“Building a culture of conservation means that the preservation of our natural resources becomes the defining characteristic of our actions,” noted Comito. “In order to do this, our messages have to go beyond the science to engaging curiosity, creativity and compassion or we won’t succeed. We also need to be reaching out to everyone from youth to farmers, ranchers and landowners. I am honored to be selected to deliver the Prichard Lecture and share some of our successes and challenges in promoting conservation in Iowa.”

The Iowa Learning Farms programs provide educational outreach to farmers and participants in the agriculture industry through field days, webinars, podcasts, and seminars held throughout Iowa each year. Water Rocks! delivers youth conservation education through its classroom and school assembly programs. Both organizations utilize a fleet of Conservation Station trailers to engage and promote conversations about conservation technology advancements, demonstrations of effective runoff management and mitigation structures, and simple through complex best practices.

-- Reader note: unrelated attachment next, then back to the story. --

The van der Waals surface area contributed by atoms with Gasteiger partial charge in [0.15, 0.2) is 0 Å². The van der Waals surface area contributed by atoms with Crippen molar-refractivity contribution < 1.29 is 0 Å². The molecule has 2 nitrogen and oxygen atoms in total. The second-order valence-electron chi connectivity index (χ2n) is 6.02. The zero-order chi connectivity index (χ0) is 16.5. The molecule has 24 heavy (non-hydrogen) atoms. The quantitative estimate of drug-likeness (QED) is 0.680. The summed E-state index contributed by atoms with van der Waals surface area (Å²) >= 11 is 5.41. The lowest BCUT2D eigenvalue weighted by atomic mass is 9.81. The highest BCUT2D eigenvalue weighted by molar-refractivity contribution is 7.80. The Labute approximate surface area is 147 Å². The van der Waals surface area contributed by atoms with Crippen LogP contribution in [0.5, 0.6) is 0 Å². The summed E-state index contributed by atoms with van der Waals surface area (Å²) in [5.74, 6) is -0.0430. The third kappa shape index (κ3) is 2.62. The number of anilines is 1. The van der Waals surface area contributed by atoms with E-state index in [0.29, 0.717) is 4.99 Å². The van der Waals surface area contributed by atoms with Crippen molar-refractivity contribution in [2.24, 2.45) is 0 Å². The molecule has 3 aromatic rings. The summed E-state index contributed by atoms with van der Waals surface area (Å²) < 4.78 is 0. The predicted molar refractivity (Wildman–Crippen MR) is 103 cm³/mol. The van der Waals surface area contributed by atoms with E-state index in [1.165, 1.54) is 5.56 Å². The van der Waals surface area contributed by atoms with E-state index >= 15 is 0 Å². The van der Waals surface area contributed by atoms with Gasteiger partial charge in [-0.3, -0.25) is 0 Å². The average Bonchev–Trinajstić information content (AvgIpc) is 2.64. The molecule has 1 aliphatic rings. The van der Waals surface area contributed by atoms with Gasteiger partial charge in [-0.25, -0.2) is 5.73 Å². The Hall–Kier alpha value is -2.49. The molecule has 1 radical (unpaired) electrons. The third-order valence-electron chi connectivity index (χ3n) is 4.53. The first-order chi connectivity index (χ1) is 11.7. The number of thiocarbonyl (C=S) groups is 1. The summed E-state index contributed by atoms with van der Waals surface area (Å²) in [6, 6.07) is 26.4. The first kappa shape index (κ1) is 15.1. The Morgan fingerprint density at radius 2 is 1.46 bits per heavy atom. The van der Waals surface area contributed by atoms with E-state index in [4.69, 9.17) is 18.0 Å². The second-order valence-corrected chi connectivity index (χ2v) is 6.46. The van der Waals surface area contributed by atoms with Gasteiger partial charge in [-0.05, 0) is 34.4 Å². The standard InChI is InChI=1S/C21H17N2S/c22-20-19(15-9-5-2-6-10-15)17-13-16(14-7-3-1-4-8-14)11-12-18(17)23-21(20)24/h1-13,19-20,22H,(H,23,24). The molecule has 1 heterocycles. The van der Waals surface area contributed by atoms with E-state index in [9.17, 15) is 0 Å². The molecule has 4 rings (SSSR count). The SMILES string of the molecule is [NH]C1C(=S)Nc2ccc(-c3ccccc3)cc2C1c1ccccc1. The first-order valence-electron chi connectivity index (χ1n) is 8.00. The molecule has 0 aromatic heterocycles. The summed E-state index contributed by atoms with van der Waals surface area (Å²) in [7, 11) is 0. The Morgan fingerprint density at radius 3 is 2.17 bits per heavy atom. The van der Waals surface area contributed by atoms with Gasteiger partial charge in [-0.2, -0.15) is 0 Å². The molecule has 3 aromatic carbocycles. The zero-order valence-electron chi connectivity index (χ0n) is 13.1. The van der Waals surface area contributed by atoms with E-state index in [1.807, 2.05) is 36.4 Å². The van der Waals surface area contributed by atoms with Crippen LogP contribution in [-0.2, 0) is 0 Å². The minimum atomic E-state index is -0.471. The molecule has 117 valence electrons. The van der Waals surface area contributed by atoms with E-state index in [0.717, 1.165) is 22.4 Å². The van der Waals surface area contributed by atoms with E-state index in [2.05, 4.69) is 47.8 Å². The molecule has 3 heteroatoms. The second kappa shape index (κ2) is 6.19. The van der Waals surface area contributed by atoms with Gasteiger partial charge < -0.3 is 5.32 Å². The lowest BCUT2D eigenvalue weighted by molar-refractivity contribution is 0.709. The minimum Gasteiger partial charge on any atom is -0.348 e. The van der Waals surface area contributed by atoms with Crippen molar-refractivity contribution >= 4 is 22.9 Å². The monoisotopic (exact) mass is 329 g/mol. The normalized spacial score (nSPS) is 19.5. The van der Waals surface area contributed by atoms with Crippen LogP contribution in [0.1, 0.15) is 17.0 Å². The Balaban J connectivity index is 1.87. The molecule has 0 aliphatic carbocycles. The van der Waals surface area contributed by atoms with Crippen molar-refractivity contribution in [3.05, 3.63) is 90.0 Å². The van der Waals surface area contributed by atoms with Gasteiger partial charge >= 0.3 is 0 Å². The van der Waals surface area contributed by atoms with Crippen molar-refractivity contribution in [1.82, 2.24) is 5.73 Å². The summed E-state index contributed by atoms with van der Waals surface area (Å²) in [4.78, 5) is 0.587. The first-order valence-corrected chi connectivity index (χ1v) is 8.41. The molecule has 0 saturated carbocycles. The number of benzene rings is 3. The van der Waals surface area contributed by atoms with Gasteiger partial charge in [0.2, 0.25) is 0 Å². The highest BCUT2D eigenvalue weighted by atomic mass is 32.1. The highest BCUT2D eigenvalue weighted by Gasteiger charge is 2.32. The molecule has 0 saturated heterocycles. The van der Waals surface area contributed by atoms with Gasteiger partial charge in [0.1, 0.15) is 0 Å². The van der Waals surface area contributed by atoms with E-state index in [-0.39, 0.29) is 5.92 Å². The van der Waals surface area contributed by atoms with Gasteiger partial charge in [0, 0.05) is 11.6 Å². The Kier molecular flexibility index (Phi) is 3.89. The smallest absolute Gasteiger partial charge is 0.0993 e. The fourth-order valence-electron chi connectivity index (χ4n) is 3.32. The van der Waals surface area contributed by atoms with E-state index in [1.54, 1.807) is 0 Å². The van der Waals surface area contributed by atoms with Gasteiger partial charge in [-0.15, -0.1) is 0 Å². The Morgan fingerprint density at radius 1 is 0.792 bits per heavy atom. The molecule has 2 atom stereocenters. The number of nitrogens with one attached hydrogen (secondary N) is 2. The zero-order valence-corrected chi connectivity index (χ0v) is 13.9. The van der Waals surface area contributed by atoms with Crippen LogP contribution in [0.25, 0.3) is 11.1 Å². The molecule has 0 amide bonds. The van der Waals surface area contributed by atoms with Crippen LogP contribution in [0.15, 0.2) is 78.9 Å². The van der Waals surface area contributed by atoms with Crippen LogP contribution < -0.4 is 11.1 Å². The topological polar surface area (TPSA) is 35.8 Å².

To learn more about Iowa Learning Farms outreach and education programs, please visit http://www.iowalearningfarms.org. To find out about Water Rocks!, please visit http://waterrocks.org/

Liz Juchems

We’re All In This Together

I grew up in Northeast Iowa on a family farm, where we grow corn, raise cattle and have horses. Growing up, I remember riding around in the tractor with my dad just for the fun of it. Today I still ride in the tractor with my dad, but now I do so having a greater depth of knowledge of farming and conservation as a whole.